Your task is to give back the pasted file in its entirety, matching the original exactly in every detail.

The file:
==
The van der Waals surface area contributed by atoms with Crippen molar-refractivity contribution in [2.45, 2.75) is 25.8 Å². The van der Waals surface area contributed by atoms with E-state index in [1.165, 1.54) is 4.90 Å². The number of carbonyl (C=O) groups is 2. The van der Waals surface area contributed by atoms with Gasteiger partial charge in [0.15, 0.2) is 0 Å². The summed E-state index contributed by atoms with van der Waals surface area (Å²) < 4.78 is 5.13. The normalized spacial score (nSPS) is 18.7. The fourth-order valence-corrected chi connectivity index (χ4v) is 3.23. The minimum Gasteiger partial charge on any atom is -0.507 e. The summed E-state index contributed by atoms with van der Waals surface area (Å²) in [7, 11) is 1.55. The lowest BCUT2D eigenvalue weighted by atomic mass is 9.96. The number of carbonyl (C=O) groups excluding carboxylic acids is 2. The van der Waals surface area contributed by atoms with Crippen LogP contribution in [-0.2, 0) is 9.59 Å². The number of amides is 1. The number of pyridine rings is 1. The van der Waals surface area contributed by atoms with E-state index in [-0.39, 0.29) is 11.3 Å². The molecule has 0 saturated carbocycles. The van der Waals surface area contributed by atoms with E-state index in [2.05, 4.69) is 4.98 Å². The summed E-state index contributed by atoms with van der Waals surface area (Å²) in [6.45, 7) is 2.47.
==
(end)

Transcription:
The van der Waals surface area contributed by atoms with Crippen molar-refractivity contribution in [2.45, 2.75) is 25.8 Å². The van der Waals surface area contributed by atoms with E-state index in [1.165, 1.54) is 4.90 Å². The number of carbonyl (C=O) groups is 2. The van der Waals surface area contributed by atoms with Gasteiger partial charge in [0.15, 0.2) is 0 Å². The summed E-state index contributed by atoms with van der Waals surface area (Å²) < 4.78 is 5.13. The normalized spacial score (nSPS) is 18.7. The fourth-order valence-corrected chi connectivity index (χ4v) is 3.23. The minimum Gasteiger partial charge on any atom is -0.507 e. The summed E-state index contributed by atoms with van der Waals surface area (Å²) in [7, 11) is 1.55. The lowest BCUT2D eigenvalue weighted by atomic mass is 9.96. The number of carbonyl (C=O) groups excluding carboxylic acids is 2. The van der Waals surface area contributed by atoms with Crippen LogP contribution in [-0.2, 0) is 9.59 Å². The number of amides is 1. The number of pyridine rings is 1. The van der Waals surface area contributed by atoms with E-state index in [-0.39, 0.29) is 11.3 Å². The molecule has 0 saturated carbocycles. The van der Waals surface area contributed by atoms with E-state index in [2.05, 4.69) is 4.98 Å². The summed E-state index contributed by atoms with van der Waals surface area (Å²) in [6.45, 7) is 2.47.